Nevada Criminal Defense Lawyers

Criminal Procedures


The date of your arrest may be one of the worst days in your recent past. From the handcuffs to the reading of your rights—being arrested is scary and extremely stressful. When you are facing criminal charges in Nevada and don’t know where to turn, call us.

Charged with a crime in Nevada? Please call (888) 632-5650.
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Whether you were arrested for DUI on the side of the road late one night or taken in on a warrant for theft or drug charges, we can help. Our Las Vegas criminal defense attorneys handled a wide variety of criminal cases in the state of Nevada and would love the opportunity to assist you with yours.

While every case is different, there are always some common factors. This is because there are numerous laws governing how the criminal justice process works. Let’s take a look at some of the more general steps in the process.

Arrest

Your arrest is when you are taken into custody. This can happen as the result of a warrant or without a warrant if the police have sufficient reason to remove you from the situation. You can even bypass the arrest if there is a warrant out and you turn yourself in to the police.

An arrest is how most people enter the Nevada criminal courts system.

Soon after your arrest (typically within 72 hours) you will be taken before a magistrate. The magistrate will inform you again of some of your rights and possibly address the issue of bail.

Bail

Bail is a commonly misunderstood aspect of the criminal process. Essentially, bail is a promise to return. How much you have to post for bail is dependent on how likely the judge or magistrate thinks you are to return.

In other words, if they believe you will return for your court dates and pose little risk to the community, your bail may be set quite low. However, if the court wants extra leverage in ensuring you return, your bail will be higher.

When you return for all of your court dates as directed, your bail will be returned to you. This makes it incentive to come back to court.

In some cases, the judge or magistrate will release you on an OR bond, or on your own recognizance. This simply means no money is exchanged and your word that you will return is good enough.

Arraignment

Your arraignment is your first major appearance in front of the judge. Here you will be formally charged with a crime and allowed to enter a plea. Bail may be revisited at this point if you are still in custody.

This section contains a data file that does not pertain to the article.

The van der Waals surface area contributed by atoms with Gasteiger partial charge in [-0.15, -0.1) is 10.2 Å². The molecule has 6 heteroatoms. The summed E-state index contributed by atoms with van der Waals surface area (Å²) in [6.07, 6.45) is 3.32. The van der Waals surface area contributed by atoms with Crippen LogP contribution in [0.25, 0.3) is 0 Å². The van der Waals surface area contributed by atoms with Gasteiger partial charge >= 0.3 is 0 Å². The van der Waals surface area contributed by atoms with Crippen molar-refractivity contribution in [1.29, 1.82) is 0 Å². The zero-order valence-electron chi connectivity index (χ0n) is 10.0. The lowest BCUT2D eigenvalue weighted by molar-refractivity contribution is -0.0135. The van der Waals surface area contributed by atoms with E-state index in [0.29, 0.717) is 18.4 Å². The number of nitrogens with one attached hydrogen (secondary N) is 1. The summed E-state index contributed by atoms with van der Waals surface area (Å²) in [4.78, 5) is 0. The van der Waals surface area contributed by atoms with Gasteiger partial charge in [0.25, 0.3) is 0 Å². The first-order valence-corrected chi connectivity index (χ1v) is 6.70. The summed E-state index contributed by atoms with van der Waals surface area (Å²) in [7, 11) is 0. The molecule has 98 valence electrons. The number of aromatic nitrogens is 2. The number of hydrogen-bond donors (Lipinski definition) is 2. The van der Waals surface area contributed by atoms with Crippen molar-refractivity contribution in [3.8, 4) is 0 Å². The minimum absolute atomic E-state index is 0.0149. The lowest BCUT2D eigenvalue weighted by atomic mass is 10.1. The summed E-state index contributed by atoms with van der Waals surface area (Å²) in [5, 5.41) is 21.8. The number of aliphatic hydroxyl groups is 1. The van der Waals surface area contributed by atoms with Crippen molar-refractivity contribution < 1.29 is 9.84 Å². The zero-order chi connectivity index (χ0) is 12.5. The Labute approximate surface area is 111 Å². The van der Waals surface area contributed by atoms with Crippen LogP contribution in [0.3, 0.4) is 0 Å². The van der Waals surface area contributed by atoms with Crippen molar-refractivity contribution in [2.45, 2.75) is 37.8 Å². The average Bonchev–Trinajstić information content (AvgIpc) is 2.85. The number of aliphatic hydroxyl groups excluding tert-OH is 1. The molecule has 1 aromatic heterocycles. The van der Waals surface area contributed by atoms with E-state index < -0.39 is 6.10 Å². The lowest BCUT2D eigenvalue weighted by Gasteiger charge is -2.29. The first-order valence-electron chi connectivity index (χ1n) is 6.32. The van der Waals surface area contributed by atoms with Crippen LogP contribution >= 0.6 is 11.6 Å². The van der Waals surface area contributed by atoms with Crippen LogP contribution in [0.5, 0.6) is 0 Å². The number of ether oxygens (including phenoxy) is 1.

When you enter a plea you can choose from guilty, not guilty, and nolo contendre, or no contest. Deciding how to plea to your charges is something that should be discussed extensively with your attorney beforehand.

Plea Agreement

A plea agreement or plea bargain can happen at nearly any stage of the criminal justice process. Because the vast majority of cases end in a plea and never make it to trial, understanding exactly what a plea agreement entails is important.

A plea agreement is intended to be a mutually beneficial agreement between you (the defendant) and the state (the prosecution). The prosecution benefits because they avoid a long trial and you benefit because the charges against you may be reduced or the sentence could be more lenient.

The prosecution may offer to reduce your charges or recommend a lenient sentence in exchange for a guilty plea, or admission to some of the aspects of the charges against you.

The decision to take a plea bargain is very important and not one that should be made without the expert counsel of a defense lawyer.

Pre Trial Hearings

If your case doesn’t end in a plea agreement, there are many potential hearings and events that can happen before your trial date. Most of these have to do with evidence—the sharing of it with the prosecution and the admissibility of it.

Criminal Trial

While all trials are different, they do follow a similar blueprint. Within each stage of the trial, the defense and the prosecution take turns.

  1. Opening Statements
  2. Presentation of Evidence
  3. Closing Arguments
  4. Judge’s Instructions to the Jury (at a jury trial)
  5. Deliberations
  6. Verdict

At the reading of the verdict, if you are found guilty, the judge will likely set a future date for sentencing. If, however, you are acquitted or found not guilty, you will be free to leave, assuming you don’t have any other pending charges.